The final phase of the project was the decision to open-source GraphQL in 2015, something that was driven in part by the successful release of React, Facebook’s open-source JavaScript library, and also by the desire to open-source Relay, Facebook’s open-source JavaScript framework, which was inherently linked to GraphQL.

“We were excited about it. I mean, sharing things with the community is always good but it would be a lot of work and we weren’t totally sure people outside of Facebook would even care or find value in it. We thought maybe this was something that only solves a Facebook problem and wasn’t a generic solution but the Relay team had us excited so we followed that path and I’m super happy that we did. GraphQL now has a really big community outside of Facebook.”

Release and Adoption of GraphQL

The adoption of GraphQL took far less time than the team initially predicted. Speaking at the first ever GraphQL Summit in October 2016, Byron said he hoped GraphQL would be picked up by big companies within four years and reach ubiquity within five years. Byron laughed when he reflected on the accuracy of those predictions.

“I think I overestimated how long it would take for large companies to adopt it and underestimated ubiquity. It’s probably because “ubiquity” is kind of vague but certainly I still talk to tons of people who work in the API space and at best they say “Oh GraphQL, I think I’ve heard of that before but I don’t really know what it is”. It’s certainly better this year than it was last year and better than the year before that.”

He added: “I remember going to an APIDays conference shortly after the first GraphQL Summit and literally there were zero talks on GraphQL. After the next one, there was a whole track talking about GraphQL. The one after that GraphQL was featured in one of the keynotes and there wasn’t a specific track but GraphQL was scattered around. So it’s definitely picking up steam. I think there’s visible progress towards a ubiquity if we want to talk about ubiquity as knowledge. People are aware of the technology and what it does and why they should use it or not.”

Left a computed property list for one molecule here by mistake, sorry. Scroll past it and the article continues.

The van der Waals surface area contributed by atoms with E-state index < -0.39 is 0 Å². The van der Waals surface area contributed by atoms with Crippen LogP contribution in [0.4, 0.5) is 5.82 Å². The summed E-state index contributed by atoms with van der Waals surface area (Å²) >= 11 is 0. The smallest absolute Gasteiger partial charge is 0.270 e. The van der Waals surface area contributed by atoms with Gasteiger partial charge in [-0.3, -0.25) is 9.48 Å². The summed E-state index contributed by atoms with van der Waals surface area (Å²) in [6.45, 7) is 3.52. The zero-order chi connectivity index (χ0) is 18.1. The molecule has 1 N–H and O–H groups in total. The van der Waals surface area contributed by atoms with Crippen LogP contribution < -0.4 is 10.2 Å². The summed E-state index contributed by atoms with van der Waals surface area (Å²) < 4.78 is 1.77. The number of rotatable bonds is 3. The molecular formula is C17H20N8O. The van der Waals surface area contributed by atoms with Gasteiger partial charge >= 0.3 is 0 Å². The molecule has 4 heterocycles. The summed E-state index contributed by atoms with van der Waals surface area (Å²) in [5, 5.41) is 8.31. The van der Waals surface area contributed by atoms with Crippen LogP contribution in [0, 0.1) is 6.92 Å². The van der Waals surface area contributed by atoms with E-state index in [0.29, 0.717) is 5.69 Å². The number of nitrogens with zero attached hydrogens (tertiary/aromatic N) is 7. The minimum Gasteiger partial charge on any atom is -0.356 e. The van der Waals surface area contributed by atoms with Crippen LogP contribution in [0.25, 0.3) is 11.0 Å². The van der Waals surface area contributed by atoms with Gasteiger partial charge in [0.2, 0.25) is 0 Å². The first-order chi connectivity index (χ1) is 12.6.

One of the biggest surprises for Byron was seeing Github become one of the early adopters of the technology, particularly as he considers them an API leader.

“I was really surprised to see that within a year of GraphQL being open-sourced, Github decided that their public API would be GraphQL. That was particularly significant because they kind of helped to popularize REST. You know REST has been around for a while but it wasn’t really the dominant, popular way to build APIs until Github decided to build their API and they used REST and they made a big deal about it and wrote a bunch of blog posts and everybody paid attention. I thought “Wow, this API is really well built, it must be because of REST” and it was to a large degree but it’s also because the people at Github are really smart and they built a really great API. It’s really exciting to me that I consider Github to be sort of an API leader and they jumped on that first and they’re not the only ones any more.”